First the Brits and then California?

Russ Steele

Britain was one of the global leaders in going green with huge investments in alternative energy subsidies driving up energy costs. As the climate turned colder many of the UK’s elder citizens on pensions had to decide, heat or eat.  Now we learn, that Britain’s economy is on the cusp of a financial crisis.

From CNBC this morning:

Britain’s economy slid into its second recession since the financial crisis after official data unexpectedly showed a fall in output in the first three months of 2012, piling pressure on Prime Minister David Cameron’s embattled coalition government.

The Office for National Statistics said Britain’s gross domestic product fell 0.2 percent in the first quarter of 2012 after contracting by 0.3 percent at the end of 2011, confounding forecasts for 0.1 percent growth.

Most economists had expected Britain’s $2.4 trillion economy to eke out modest growth in the early 2012, but these forecasts were upset by the biggest fall in construction output in three years coupled with anaemic service sector growth and a fall in industrial output.

California under the thumb of CARB and AB32 continues down the same road that the Brits took, mandating alternative energy and reducing reliance on fossil fuels.  The states energy prices are rising and our most productive people are leaving the state, as business leave or expand else where.  We are fortunate that our climate is not as cold as the UK, and many CA citizens will not be shivering in the cold.

However, as energy prices keep climbing and unemployment increases, the state is highly vulnerable to a double dip recession.  Are we next?

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About Russ Steele
Freelance writer and climate change blogger. Russ spent twenty years in the Air Force as a navigator specializing in electronics warfare and digital systems. After his service he was employed for sixteen years as concept developer for TRW, an aerospace and automotive company, and then was CEO of a non-profit Internet provider for 18 months. Russ's articles have appeared in Comstock's Business, Capitol Journal, Trailer Life, Monitoring Times, and Idaho Magazine.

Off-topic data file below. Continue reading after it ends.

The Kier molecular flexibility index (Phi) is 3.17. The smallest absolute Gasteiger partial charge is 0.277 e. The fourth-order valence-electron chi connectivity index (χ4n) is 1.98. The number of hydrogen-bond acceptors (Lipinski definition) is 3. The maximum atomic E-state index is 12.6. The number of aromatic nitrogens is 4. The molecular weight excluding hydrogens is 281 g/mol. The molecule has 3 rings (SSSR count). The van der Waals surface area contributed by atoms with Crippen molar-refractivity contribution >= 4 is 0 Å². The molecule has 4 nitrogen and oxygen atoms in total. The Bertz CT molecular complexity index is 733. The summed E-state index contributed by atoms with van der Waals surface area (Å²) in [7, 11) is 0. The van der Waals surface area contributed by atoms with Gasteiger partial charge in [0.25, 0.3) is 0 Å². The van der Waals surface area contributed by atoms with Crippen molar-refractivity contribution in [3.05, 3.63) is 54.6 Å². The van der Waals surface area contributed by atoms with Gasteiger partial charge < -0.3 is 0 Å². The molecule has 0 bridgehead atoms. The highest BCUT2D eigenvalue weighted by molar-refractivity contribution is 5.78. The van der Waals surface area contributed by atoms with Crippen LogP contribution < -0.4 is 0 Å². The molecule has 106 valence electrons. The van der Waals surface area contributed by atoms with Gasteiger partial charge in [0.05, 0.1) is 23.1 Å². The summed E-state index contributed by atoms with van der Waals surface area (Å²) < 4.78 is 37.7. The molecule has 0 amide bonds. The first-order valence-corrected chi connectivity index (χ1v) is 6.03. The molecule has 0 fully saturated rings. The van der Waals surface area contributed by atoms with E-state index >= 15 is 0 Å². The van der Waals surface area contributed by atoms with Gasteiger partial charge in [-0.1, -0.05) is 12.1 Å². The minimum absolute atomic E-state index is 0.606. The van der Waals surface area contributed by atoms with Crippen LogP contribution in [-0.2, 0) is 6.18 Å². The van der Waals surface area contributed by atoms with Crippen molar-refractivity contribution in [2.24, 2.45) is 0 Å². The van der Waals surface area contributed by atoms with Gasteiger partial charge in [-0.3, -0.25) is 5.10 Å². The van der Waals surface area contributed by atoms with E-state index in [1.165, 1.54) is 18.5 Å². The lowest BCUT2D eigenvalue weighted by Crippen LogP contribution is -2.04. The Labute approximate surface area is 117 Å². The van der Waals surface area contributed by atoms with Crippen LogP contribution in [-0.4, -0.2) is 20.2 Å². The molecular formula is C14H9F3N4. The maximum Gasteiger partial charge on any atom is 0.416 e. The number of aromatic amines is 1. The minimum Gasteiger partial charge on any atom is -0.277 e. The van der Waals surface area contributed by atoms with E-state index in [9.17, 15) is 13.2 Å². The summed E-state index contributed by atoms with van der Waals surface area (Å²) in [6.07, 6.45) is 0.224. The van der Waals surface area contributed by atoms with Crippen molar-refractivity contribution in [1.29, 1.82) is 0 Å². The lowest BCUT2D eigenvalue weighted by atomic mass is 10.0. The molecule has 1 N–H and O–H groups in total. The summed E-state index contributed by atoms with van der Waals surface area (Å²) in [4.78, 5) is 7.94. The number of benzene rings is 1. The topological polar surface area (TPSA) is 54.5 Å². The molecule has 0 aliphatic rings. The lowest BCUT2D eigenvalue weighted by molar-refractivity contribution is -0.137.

3 Responses to First the Brits and then California?

  1. Dixon Cruickshank says:

    Did you ever get out of the first one? you have to get out of #1 before you can do #2

    • Dena says:

      The term double dip recession is also called a recession within a recession. The first one came during the Great Depression where we were starting to recover but the government became very friendly to unions and bumping tax rates cause the second dip. The book “New Deal or Raw Deal’ is a very good study of how not to run an economy and looks extensively at the Great Depression.

  2. Arthur M. Day. says:

    As Mrs. Thatcher said: “The trouble with Socialism is that sooner or later you run out of ‘Other People’s Money’ (OPM).” What Govs. do with OPM in Socialism is; Buy Votes. That is one of those Chinese Tigers from which one, having gotten on for a ride, may not dismount. When the Gov. runs out of OPM from taxes, they have to start using OPM from loans, i.e. bonds. When people don’t want to buy bonds anymore the Central Bank has to buy them, i.e. print paper money. AFIK all the Govs. on the planet are in stages 2 or 3. In 1944 Germany reached stage 3, it never works.
    California has been having a sane drain for decades, I left in Redondo Beach in1992, the house I sold was covered by Prop. 13. In order to slow the sane drain the St. would have put any property I bought in CA under the prop. 13 umbrella. I never considered it.
    Art Day, NCHS, Class of ’50.

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